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New hospital CEO sees ‘opportunity and potential’

By Sean Hart

Blue Mountain Eagle

Published on November 23, 2016 5:04PM

The Eagle/Sean HartNew Blue Mountain Hospital CEO Derek Daly said big-picture goals include stability in the health system, confidence in the hospital and public relations.

The Eagle/Sean HartNew Blue Mountain Hospital CEO Derek Daly said big-picture goals include stability in the health system, confidence in the hospital and public relations.

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New Blue Mountain Hospital Chief Executive Officer Derek Daly said his top priorities are ensuring stability in the health system, promoting confidence in the hospital and improving public relations.

“I know we’ve been through some challenges, and I’m working hard with people to reach solutions,” he said.

Daly started Oct. 17 and said he spent his first month learning about the hospital and establishing relationships with employees and community members. He said he has visited the outlying towns in the county and likes the area.

Originally from Sioux Falls, South Dakota, Daly said he is looking forward to the weather here. With an interest in being outdoors, hiking and sightseeing, he said Grant County had exactly what he was looking for.

With a college football coach for a father, Daly said he also enjoys sports and travel, when he has the time.

Being young and single allowed him to take advantage of this opportunity in Grant County, Daly said, and he has rural health care experience.

Daly earned an undergraduate degree in business administration at Augustana University in Sioux Falls. He then obtained a master’s of health administration at the University of Iowa while also working for the Academic Medical Center for the university’s hospital and clinic.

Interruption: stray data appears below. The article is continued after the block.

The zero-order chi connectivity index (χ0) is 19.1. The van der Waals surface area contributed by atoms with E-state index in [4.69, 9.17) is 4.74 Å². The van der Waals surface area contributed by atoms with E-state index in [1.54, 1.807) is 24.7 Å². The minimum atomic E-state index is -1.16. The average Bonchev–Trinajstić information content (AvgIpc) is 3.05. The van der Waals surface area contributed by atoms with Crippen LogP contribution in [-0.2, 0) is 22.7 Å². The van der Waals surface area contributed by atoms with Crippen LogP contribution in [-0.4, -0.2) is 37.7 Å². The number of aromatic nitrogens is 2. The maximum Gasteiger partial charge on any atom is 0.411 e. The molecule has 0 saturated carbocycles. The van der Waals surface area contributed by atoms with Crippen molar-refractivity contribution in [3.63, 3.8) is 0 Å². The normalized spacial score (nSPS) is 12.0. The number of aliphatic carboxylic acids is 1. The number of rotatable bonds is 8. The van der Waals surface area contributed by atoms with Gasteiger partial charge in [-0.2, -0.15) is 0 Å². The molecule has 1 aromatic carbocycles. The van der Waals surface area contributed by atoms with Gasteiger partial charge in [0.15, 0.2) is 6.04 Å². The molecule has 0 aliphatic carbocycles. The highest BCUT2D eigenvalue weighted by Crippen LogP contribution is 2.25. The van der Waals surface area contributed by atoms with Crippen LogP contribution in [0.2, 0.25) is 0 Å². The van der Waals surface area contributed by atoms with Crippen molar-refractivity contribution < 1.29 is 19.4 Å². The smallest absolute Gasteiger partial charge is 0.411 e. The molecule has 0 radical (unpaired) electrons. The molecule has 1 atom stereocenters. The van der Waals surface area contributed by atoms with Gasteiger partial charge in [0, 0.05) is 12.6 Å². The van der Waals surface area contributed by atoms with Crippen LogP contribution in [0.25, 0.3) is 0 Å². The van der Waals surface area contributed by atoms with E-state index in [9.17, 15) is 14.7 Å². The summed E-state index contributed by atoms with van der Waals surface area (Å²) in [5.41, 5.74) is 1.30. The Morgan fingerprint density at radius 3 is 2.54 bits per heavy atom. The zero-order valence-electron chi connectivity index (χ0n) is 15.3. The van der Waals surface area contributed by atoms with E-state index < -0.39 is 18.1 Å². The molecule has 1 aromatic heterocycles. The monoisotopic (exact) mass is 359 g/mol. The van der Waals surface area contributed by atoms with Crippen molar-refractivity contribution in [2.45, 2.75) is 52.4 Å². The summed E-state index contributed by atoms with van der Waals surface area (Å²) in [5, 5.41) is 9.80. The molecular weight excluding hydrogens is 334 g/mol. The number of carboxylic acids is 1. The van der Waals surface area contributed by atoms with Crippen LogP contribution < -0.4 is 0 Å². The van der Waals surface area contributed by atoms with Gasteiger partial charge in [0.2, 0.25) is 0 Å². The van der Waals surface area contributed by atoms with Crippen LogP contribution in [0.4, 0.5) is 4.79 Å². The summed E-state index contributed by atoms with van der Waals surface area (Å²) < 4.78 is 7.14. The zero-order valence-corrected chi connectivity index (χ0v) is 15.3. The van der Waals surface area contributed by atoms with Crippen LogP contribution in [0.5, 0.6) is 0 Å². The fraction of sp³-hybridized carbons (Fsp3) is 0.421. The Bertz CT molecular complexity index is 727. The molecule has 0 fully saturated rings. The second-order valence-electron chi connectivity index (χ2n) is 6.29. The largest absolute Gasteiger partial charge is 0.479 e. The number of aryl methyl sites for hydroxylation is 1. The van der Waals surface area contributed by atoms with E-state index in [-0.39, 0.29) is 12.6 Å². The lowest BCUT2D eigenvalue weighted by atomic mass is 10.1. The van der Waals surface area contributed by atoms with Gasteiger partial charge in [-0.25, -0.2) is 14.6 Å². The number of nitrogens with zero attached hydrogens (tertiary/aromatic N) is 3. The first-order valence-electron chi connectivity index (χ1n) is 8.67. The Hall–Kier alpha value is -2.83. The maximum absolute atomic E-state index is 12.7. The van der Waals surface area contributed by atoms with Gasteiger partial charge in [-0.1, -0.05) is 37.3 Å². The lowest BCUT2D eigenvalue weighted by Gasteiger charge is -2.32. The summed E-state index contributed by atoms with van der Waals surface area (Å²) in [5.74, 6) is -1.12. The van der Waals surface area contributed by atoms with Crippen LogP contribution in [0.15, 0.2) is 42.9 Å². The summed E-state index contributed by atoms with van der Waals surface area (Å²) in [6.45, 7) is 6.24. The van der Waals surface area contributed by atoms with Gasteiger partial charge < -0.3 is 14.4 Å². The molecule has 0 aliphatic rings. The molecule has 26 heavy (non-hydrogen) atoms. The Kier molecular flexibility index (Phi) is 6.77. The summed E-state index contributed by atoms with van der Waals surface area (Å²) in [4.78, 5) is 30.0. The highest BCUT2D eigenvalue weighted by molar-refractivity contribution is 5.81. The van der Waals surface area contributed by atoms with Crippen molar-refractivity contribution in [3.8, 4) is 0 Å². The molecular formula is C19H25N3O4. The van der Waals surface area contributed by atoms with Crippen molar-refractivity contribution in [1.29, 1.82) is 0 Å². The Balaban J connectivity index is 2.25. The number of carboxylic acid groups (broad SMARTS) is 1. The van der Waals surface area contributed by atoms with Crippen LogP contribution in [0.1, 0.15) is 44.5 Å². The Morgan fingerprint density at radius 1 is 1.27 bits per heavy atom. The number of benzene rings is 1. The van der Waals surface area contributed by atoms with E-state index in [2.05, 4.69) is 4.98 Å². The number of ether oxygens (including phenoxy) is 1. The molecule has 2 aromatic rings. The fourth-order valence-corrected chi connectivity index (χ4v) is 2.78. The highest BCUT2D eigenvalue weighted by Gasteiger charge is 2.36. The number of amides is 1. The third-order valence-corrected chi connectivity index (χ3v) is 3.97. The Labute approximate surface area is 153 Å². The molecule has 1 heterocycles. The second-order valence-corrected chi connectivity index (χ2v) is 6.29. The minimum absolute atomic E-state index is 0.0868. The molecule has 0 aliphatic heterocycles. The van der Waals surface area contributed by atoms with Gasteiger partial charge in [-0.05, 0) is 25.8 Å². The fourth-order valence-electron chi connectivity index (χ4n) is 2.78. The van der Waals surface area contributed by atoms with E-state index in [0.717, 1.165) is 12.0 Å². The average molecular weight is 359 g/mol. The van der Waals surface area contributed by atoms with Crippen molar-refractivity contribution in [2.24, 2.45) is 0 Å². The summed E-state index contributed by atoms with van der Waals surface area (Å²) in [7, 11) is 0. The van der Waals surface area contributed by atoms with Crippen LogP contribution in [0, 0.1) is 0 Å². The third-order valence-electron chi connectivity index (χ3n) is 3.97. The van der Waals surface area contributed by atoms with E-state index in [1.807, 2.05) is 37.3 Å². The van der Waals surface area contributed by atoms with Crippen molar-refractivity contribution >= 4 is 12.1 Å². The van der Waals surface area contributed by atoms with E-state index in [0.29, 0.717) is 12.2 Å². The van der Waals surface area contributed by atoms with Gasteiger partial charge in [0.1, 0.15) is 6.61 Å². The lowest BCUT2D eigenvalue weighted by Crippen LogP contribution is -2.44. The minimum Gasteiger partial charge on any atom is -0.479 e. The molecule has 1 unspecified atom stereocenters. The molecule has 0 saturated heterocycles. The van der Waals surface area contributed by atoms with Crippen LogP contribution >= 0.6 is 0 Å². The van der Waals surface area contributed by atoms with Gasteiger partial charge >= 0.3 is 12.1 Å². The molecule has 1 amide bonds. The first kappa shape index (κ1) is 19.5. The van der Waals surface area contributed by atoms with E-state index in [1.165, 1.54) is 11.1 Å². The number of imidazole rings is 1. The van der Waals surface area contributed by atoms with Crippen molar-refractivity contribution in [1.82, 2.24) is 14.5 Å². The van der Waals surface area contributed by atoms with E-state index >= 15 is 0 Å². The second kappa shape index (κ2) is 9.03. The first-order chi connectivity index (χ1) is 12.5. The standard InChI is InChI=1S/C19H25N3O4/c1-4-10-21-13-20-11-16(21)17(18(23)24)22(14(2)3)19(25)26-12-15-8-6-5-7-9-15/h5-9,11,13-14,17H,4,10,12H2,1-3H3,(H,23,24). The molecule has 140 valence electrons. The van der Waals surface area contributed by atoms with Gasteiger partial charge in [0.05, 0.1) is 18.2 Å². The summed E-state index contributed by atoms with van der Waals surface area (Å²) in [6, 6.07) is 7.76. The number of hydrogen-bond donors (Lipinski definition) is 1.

After receiving his degree, he returned to South Dakota and began working for Sanford Health, a large rural health system with a network of critical access hospitals like Blue Mountain Hospital. He moved up within the organization and most recently was the CEO for two and a half years of a Sanford-managed facility in the small town of Chester, Montana, near the Canadian border. The organization was smaller than Blue Mountain Hospital, he said, but was of similar scope, with a critical access hospital, a clinic and nursing home and assisted living populations.

Daly said he is excited for the opportunity to work in Grant County.

“We’ve got a great team of medical providers, a really great team,” he said. “I think there’s a lot of opportunity and potential for great things here moving forward. There’s some new programs and services that I would hope to investigate to move forward with in 2017. ...

“Obviously any time we have opportunity, there’s a lot of work that needs to come into it. Programs don’t build themselves overnight, and services don’t get added, but I think we’ve got the ability to continue to do some good things here.”



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